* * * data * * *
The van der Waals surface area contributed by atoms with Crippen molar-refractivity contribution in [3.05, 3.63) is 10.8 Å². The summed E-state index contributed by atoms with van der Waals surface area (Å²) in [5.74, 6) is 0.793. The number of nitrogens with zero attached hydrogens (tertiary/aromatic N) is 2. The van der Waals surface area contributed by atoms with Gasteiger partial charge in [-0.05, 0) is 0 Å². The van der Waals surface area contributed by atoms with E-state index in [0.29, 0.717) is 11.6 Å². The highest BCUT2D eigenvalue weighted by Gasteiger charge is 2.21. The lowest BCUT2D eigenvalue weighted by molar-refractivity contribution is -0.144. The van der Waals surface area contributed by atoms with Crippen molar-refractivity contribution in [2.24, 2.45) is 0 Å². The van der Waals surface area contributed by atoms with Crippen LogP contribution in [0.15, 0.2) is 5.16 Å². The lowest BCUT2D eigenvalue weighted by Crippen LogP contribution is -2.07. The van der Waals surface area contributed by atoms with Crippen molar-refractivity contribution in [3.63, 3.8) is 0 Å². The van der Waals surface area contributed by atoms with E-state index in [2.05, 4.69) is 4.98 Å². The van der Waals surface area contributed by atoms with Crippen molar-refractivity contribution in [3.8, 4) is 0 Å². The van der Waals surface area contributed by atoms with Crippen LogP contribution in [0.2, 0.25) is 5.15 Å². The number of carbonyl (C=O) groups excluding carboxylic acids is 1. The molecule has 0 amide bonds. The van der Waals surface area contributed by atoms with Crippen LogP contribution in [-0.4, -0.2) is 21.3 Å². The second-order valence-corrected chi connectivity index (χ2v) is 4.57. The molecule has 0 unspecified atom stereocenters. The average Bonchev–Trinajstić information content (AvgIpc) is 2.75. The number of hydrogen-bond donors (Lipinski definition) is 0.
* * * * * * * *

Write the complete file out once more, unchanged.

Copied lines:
The van der Waals surface area contributed by atoms with Crippen molar-refractivity contribution in [3.05, 3.63) is 10.8 Å². The summed E-state index contributed by atoms with van der Waals surface area (Å²) in [5.74, 6) is 0.793. The number of nitrogens with zero attached hydrogens (tertiary/aromatic N) is 2. The van der Waals surface area contributed by atoms with Gasteiger partial charge in [-0.05, 0) is 0 Å². The van der Waals surface area contributed by atoms with E-state index in [0.29, 0.717) is 11.6 Å². The highest BCUT2D eigenvalue weighted by Gasteiger charge is 2.21. The lowest BCUT2D eigenvalue weighted by molar-refractivity contribution is -0.144. The van der Waals surface area contributed by atoms with Crippen molar-refractivity contribution in [2.24, 2.45) is 0 Å². The van der Waals surface area contributed by atoms with Crippen LogP contribution in [0.15, 0.2) is 5.16 Å². The lowest BCUT2D eigenvalue weighted by Crippen LogP contribution is -2.07. The van der Waals surface area contributed by atoms with Crippen molar-refractivity contribution in [3.63, 3.8) is 0 Å². The van der Waals surface area contributed by atoms with E-state index in [2.05, 4.69) is 4.98 Å². The van der Waals surface area contributed by atoms with Crippen molar-refractivity contribution in [3.8, 4) is 0 Å². The van der Waals surface area contributed by atoms with Crippen LogP contribution in [0.2, 0.25) is 5.15 Å². The number of carbonyl (C=O) groups excluding carboxylic acids is 1. The molecule has 0 amide bonds. The van der Waals surface area contributed by atoms with Crippen LogP contribution in [-0.4, -0.2) is 21.3 Å². The second-order valence-corrected chi connectivity index (χ2v) is 4.57. The molecule has 0 unspecified atom stereocenters. The average Bonchev–Trinajstić information content (AvgIpc) is 2.75. The number of hydrogen-bond donors (Lipinski definition) is 0.